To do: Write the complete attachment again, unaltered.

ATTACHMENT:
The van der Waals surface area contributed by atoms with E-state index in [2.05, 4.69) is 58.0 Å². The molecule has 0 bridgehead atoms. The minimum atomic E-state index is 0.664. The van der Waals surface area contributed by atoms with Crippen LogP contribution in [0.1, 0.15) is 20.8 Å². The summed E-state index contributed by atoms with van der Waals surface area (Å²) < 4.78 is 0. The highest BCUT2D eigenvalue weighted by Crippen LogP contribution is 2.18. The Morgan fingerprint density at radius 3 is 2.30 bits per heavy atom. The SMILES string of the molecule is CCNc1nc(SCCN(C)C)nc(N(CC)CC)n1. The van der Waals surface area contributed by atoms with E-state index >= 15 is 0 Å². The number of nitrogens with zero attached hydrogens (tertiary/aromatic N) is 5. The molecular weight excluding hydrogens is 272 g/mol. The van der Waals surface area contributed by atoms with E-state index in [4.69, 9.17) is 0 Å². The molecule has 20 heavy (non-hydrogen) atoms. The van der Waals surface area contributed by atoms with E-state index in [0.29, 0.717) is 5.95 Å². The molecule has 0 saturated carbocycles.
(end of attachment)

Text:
The van der Waals surface area contributed by atoms with E-state index in [2.05, 4.69) is 58.0 Å². The molecule has 0 bridgehead atoms. The minimum atomic E-state index is 0.664. The van der Waals surface area contributed by atoms with Crippen LogP contribution in [0.1, 0.15) is 20.8 Å². The summed E-state index contributed by atoms with van der Waals surface area (Å²) < 4.78 is 0. The highest BCUT2D eigenvalue weighted by Crippen LogP contribution is 2.18. The Morgan fingerprint density at radius 3 is 2.30 bits per heavy atom. The SMILES string of the molecule is CCNc1nc(SCCN(C)C)nc(N(CC)CC)n1. The van der Waals surface area contributed by atoms with E-state index >= 15 is 0 Å². The number of nitrogens with zero attached hydrogens (tertiary/aromatic N) is 5. The molecular weight excluding hydrogens is 272 g/mol. The van der Waals surface area contributed by atoms with E-state index in [4.69, 9.17) is 0 Å². The molecule has 20 heavy (non-hydrogen) atoms. The van der Waals surface area contributed by atoms with E-state index in [0.29, 0.717) is 5.95 Å². The molecule has 0 saturated carbocycles.